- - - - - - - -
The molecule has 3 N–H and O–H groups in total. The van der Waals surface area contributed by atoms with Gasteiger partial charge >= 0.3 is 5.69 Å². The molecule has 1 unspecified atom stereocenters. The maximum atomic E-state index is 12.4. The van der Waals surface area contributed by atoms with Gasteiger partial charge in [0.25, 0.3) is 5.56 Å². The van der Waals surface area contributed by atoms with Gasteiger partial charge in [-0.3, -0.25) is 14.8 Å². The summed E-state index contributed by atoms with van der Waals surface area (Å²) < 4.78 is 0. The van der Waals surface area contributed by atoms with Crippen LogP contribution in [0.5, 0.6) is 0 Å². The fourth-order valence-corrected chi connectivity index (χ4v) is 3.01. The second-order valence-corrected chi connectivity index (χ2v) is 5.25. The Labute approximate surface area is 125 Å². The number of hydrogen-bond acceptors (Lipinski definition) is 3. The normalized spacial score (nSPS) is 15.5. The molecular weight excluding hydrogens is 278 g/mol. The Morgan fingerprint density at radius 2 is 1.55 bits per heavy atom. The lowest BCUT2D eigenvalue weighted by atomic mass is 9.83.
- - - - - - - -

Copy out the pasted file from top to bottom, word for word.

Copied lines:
The molecule has 3 N–H and O–H groups in total. The van der Waals surface area contributed by atoms with Gasteiger partial charge >= 0.3 is 5.69 Å². The molecule has 1 unspecified atom stereocenters. The maximum atomic E-state index is 12.4. The van der Waals surface area contributed by atoms with Gasteiger partial charge in [0.25, 0.3) is 5.56 Å². The van der Waals surface area contributed by atoms with Gasteiger partial charge in [-0.3, -0.25) is 14.8 Å². The summed E-state index contributed by atoms with van der Waals surface area (Å²) < 4.78 is 0. The van der Waals surface area contributed by atoms with Crippen LogP contribution in [0.5, 0.6) is 0 Å². The fourth-order valence-corrected chi connectivity index (χ4v) is 3.01. The second-order valence-corrected chi connectivity index (χ2v) is 5.25. The Labute approximate surface area is 125 Å². The number of hydrogen-bond acceptors (Lipinski definition) is 3. The normalized spacial score (nSPS) is 15.5. The molecular weight excluding hydrogens is 278 g/mol. The Morgan fingerprint density at radius 2 is 1.55 bits per heavy atom. The lowest BCUT2D eigenvalue weighted by atomic mass is 9.83.